by Kate Jones
It can be frustrating and upsetting to get turned down for a job you really wanted. You’re left wondering what you did wrong – was it your outfit? Something you said? Something you didn’t say? You replay the interview over and over again until you think you’ve got it figured out.
But there is an easier way to discover what went wrong; ask for feedback. When approached in the right way, the people who sat on the other side of the table can provide an abundance of insights into your performance, including pointers on how you can improve for next time. Sure, some of it might be hard to hear, but consider the learning opportunity you’ll be passing up by ignoring your mistakes.
While feedback for improvement is clearly a huge benefit in itself, it’s far from the only one. If the company or department you were hoping to work for recruits again in the future, they are more likely to remember the candidate who was willing to learn and grow than the one who wasn’t. Equally, by asking what prevented you from securing the job first time around, you put yourself in a great position for applying again. This could happen sooner than you think; one report by Harvard Business Review showed that 33% of new hires look for a new job within their first six months, meaning the job could reopen quickly.
How to get the most out of feedback.
So you’ve made the decision to ask for feedback so that you can improve your interview technique for next time.
Where do you start?
The first thing to remember is that interviewers are just people. They are just as concerned as the rest of us about hurting other people’s feelings or saying the wrong thing, and the thought of potentially further upsetting an already angry candidate could be enough to put them off responding to a feedback request honestly. They might even be worried about discrimination claims. The key is to tread gently – ask for feedback in a way that is constructive, non-threatening and clarifies your desire to learn. Take their lead on the delivery method – if they feel more comfortable talking to you over the phone, where they might feel more at liberty to express their views, be accommodating.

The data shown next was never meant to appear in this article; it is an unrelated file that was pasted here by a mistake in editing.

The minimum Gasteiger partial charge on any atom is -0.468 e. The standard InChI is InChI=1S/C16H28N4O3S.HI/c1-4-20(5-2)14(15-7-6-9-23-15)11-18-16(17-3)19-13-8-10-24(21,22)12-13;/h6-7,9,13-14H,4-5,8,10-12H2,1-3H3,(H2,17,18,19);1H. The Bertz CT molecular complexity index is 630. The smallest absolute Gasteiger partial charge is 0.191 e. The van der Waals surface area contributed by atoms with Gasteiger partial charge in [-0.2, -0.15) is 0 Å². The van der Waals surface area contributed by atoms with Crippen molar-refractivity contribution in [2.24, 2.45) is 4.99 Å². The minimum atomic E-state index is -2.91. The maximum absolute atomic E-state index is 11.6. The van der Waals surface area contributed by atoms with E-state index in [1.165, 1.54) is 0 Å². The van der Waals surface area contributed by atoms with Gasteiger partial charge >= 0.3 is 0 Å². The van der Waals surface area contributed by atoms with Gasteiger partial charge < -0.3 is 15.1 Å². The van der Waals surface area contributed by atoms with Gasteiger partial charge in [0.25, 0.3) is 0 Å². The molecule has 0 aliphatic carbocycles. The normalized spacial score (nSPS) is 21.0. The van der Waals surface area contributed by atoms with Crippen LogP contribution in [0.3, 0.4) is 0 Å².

What questions should you ask?
Before you approach the interviewer, some self-assessment can come in handy. How do you think the interview went? Was there anything you would do differently given the chance to interview again? Answering these questions gives you the opportunity to look for discrepancies between your experience and the perceptions of the interviewer.
When approaching the interviewer, make sure you ask specific questions that will lead you to the information you need. “Why wasn’t I chosen for the role?” is too broad and could be perceived as confrontational. Instead, turn the tables and approach the conversation as if you are interviewing them. Direct the questions towards the future – how you could place yourself in a better position for next time – rather than focusing everything on the interview itself. Here are some great questions to get you started:
- Were there any key qualifications or experiences that you felt were missing from my resume?
- If this position were to reopen in the future, which skills do you suggest I would need to strengthen in order for you to consider my re-application?
- What one thing could I change about my interviewing technique that would help me to improve my performance?
Rejection is a hard thing to swallow, and difficult to view in a positive light. But by reframing the situation as an opportunity for learning, it’s possible to gather insights into your performance that will allow you to ace your next interview.
Kate Jones writes for Inspiring Interns, which specialises in finding candidates their perfect internship. To browse their graduate jobs London listings, visit the website.
Editors Note: This is not a sponsored post – thanks to the folks at Inspiring Interns for the helpful tips – Karen
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